“Functional disorders like IBS have no obvious structural cause and are associated with a high frequency of anxiety and depression,” Pasricha said.
“And it’s true that the brain can inhibit your gut function,” he added. “But it’s also true that disorders of the gut itself can generate these mood disorders. We’ve shown, for example, if you irritate the stomach in mice, later they will show [signs] of anxiety and depression. And if you cut the vagus nerve, you can reverse this anxiety and depression.”
A few studies suggest that some aspects of anxiety and depression can originate in the gut in humans as well.
Our gut health doesn’t just influence our mood, it can also affect our cognitive health, which can play a role in many conditions, including dementia, Alzheimer’s disease, Parkinson’s disease and autism spectrum disorder (ASD).
Several studies have shown an association between the microbiota in our gut and cognitive function. Although the exact reasons why are not yet known, scientists think some chemicals that are made in the gut, called short chain fatty acids, play a role in keeping our brains healthy. In fact, animals who were given one of these short chain fatty acids, called butyrate, developed some protection against vascular dementia. Short chain fatty acids also play a role in the progression of Alzheimer’s disease.
The diversity of the microbiota in your gut also affects memory. Evidence suggests that animals with less diversity in their microbiome, which can be caused by treatment with antibiotics, tend to have reduced memory and impaired working memory.
Similarly, there is evidence from mouse studies showing that a protein that is thought to contribute to the development of Parkinson’s originates in the gut and travels to the brain via the vagus nerve, Pasricha explained.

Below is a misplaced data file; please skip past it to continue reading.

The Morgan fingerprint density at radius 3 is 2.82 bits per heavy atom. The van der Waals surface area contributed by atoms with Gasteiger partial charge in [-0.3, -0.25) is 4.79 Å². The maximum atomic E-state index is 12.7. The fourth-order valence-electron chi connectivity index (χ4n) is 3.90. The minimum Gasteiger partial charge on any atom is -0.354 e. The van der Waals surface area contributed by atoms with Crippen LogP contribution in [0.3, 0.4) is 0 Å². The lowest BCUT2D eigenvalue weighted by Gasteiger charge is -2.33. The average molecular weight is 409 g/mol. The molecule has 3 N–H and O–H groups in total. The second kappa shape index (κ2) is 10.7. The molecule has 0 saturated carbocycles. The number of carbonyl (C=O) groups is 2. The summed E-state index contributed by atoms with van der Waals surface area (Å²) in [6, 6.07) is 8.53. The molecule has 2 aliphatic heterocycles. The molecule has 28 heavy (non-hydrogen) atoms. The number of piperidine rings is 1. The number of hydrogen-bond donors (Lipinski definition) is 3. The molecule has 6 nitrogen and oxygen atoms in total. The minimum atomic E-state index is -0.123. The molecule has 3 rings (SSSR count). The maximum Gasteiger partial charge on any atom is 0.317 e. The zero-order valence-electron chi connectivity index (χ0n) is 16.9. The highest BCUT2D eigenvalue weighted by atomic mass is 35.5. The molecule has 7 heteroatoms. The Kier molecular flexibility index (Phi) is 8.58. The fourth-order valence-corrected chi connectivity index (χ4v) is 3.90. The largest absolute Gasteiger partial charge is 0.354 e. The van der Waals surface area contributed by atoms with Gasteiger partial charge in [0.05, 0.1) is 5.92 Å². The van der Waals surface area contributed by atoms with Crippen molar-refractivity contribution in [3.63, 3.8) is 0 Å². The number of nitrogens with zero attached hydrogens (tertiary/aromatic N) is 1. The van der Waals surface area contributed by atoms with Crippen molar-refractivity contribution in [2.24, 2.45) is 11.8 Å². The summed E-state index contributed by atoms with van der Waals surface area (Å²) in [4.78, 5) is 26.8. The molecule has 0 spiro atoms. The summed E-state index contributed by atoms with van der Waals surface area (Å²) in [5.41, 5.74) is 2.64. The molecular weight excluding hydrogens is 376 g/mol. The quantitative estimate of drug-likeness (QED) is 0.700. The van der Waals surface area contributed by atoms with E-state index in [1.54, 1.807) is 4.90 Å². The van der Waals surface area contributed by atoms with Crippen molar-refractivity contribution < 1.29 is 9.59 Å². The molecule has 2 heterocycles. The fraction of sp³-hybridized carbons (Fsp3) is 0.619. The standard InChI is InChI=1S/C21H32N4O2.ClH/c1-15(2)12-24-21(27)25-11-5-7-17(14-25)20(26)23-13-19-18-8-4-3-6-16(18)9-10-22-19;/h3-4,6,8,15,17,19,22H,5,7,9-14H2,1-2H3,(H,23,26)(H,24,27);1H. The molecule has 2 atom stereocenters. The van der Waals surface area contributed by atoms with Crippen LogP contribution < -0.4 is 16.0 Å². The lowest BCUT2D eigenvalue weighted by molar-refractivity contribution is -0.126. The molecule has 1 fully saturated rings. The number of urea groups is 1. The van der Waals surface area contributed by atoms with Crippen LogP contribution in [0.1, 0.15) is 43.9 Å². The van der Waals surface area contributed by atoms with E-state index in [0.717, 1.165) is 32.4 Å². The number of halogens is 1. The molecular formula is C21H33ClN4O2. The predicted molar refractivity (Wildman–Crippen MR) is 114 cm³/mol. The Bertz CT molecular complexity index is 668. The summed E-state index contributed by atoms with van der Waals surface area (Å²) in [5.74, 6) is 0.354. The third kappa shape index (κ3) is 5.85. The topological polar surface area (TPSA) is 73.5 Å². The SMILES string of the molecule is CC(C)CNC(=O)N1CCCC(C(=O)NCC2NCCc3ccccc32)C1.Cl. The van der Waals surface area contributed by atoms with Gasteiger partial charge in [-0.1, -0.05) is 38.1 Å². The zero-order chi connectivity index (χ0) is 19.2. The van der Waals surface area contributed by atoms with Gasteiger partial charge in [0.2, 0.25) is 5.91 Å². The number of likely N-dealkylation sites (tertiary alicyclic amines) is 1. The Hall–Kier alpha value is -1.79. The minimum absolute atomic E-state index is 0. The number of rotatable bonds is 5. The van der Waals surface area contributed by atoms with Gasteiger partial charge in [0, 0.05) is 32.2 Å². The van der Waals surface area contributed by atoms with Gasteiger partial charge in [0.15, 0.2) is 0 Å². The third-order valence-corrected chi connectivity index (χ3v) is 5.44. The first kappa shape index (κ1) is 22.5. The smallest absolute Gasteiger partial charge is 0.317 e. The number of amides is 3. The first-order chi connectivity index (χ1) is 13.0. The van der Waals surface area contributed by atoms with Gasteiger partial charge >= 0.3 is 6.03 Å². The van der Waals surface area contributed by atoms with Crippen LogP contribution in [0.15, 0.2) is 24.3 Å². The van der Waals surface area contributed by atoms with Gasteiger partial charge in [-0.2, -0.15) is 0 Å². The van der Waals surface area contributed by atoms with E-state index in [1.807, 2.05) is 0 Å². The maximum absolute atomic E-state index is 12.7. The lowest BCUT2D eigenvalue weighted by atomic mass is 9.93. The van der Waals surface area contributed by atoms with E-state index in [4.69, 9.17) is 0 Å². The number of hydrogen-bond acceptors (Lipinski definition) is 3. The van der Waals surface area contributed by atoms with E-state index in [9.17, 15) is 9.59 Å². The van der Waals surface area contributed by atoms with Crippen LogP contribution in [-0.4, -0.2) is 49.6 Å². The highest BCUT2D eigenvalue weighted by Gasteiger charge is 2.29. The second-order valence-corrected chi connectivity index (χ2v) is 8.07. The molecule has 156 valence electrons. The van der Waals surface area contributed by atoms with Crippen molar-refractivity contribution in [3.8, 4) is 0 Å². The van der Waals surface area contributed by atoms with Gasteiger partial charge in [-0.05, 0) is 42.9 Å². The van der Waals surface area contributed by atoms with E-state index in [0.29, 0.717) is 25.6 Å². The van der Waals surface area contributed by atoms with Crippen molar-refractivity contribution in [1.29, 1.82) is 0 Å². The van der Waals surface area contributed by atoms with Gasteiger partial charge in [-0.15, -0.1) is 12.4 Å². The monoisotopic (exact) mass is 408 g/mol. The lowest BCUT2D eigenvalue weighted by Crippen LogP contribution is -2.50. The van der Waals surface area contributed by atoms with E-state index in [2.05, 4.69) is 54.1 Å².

Additionally, it’s been found that the makeup of gut microbiota in mice with behaviors that are similar to those seen in people with ASD are different from those who don’t exhibit those behaviors. This is interesting when you note that people with ASD have a higher than average rate of gastrointestinal issues.
How can we improve our gut health?
Since our gut plays such an important role in our health, it’s good news that there are steps you can take to improve your gut health. Diet, exercise and sleep all affect your microbiome. Eating a balanced diet, particularly one that has plenty of fiber, is important for a healthy gut.
“When we have a rich diversity of microorganisms in the gut, it tends to be associated with better mood and brain health,” Batheja said. “A lot of probiotic organisms rely on carbs and fibers. We need to feed that good bacteria with good food. Try a plant-based diet, with a wide array of fruits and vegetables. Consider the Mediterranean diet and avoid red meat.”
Exercise is also important to gut health. In fact, moderate exercise can help improve the diversity of bacteria in your gut and the microbial metabolites produced in your gastrointestinal tract. Batheja added that exercise can boost important hormones such as serotonin and dopamine.
Maintaining a healthy lifestyle with a balanced diet, exercise and good sleep habits can help us keep our microbiome in check and that, in turn, may help improve our mood and overall brain health.